Imagine the day that would come after the long-promised Mayweather-Pacquiao fight. Everyone thinks this hypothetical bout would “save boxing” and make it relevant again. What would that mean, exactly?
Would boxing gyms reopen? Would viewership permanently skyrocket? Would boxing appear on network TV rather than premium channels? Would a bankrupted Dana White start living in a cardboard box?
I’m tired of hearing about the salvation promised by a single match. One fight cannot save boxing, no matter how big. I cannot stress this enough –DOZENS of great fights WILL save boxing.
Mayweather-Pacquiao would have absolutely NO IMPACT WHATSOEVER on the long-term health of the sport because it would NOT change the politics of boxing in the slightest. Mayweather-Pacquiao would NOT eliminate the petty politics, horrible marketing, piss-poor match-making and outrageous PPV prices that keep quality fights away from the demographics most likely to tune in. The same underlying system that fails boxing today fails it tomorrow.
In the short-term, people would watch out of sideshow appeal. In the immediate-term, they would leave. In the long-term, boxing would quietly fade to the background again. Inevitably, those who watched before still watch, and those who did not will leave.
I’ve been a serious fan for more 10 years now – a paltry sum compared to the true-blood old-timers who have watched the sport since Marciano made them proud to be white Americans.
But that’s more than enough time to see plenty of these “Fight to Save Boxing.”
Off the top of my head I recall that Oscar De La Hoya vs. Mayweather was the fight to save boxing. Sports Illustrated even wrote that on the cover (of course, they put MMA on the cover of the next issue, but still). Oscar De La Hoya’s battle with Bernard Hopkins – more like Oscar’s over-hyped execution – was also to save the sport itself. And of course, my real introduction to pugilism more or less coincided with the massive failure of Lennox Lewis vs. Mike Tyson to “save” boxing. Good thing my future interest didn’t hinge on a single fight. I’d never have stayed either.
The point is simple: Fights like these can’t save themselves, let alone a sport.
For one, marquee fights ruin themselves with their own impossible standards. Inevitably, the excessive lead-up creates unrealistic expectations for what actually happens. Short of a Rocky 4 reenactment, fans will inevitably bitch about a fight that didn’t live up to unrealistic expectations. You might get a decent fight. But you seldom get blood and guts. The promised Fight of the Year usually turns into the Event of the Year instead – an overblown spectacle for spectacle’s sake.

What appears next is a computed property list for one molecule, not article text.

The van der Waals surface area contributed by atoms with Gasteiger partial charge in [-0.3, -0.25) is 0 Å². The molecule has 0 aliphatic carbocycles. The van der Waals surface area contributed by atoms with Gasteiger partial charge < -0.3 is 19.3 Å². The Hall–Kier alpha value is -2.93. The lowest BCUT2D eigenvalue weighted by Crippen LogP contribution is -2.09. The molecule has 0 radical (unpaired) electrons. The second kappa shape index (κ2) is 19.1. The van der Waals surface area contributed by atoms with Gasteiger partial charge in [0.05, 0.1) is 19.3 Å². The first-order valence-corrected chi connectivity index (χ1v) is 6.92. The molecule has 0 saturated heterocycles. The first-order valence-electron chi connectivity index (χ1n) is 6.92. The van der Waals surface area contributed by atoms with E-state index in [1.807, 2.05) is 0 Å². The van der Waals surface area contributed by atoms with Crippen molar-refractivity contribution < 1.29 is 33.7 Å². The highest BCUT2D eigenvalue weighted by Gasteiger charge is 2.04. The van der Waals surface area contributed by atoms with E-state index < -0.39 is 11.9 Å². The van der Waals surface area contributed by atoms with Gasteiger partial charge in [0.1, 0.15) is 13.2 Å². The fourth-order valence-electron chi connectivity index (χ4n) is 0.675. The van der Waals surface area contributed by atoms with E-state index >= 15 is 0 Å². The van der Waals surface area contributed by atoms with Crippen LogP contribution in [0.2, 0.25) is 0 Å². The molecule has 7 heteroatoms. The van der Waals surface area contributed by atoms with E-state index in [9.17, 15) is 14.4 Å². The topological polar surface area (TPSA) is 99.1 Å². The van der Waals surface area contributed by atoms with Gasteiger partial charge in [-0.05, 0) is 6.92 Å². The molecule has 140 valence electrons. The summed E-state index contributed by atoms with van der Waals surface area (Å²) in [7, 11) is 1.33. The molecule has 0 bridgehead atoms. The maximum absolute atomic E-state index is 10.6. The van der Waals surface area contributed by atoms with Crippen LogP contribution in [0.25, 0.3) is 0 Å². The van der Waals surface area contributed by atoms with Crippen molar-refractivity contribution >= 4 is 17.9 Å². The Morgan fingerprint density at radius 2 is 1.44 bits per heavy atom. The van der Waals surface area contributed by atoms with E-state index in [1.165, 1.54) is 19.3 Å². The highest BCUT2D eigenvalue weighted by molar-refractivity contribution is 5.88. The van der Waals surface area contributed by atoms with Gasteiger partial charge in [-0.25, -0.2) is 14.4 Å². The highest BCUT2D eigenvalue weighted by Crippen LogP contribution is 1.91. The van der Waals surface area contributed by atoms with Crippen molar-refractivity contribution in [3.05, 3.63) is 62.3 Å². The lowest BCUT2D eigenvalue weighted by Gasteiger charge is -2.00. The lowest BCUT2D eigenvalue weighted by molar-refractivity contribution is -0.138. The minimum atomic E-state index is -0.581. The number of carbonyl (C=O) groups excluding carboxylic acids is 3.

Everyone knew that Lennox Lewis would not brawl with Tyson; he was going to defensively school him. Anyone with a memory more than a few month’s old knew that Bernard Hopkins would not instigate a Leonard-Hagler-style scrap. And everyone should have known that Mayweather would take his fight against De La Hoya to the judges, rather than his opponent. He’s defensive, he plays it safe. Nothing wrong with that. But don’t expect an offensive bloodbath.
It’s the fights that are not hyped that end up captivating the audience. The legendary battle between Mickey Ward and Arturo Gatti was never sold to people who didn’t regularly watch boxing. Neither was Castillo-Corrales, arguably the most action-packed lightweight fight of all time. And for what it’s worth, I recommend hitting up YouTube and checking out the underrated 2003 slugfest between Owen Beck and Monte Barrett. Loved that one.
You want to see Mayweather and Pacquiao fight? That’s fine. You want to obsess over every move and counter-move, over ever errant quote from anyone in either camp? I pity you, but that’s fine as well.
Just don’t pretend this fight goes any farther than the night it takes place. It will not “save” boxing. Nor will it “redeem” it, “restore” it, make it “relevant” or make it popular. It will make a difference in the wallets of those involved.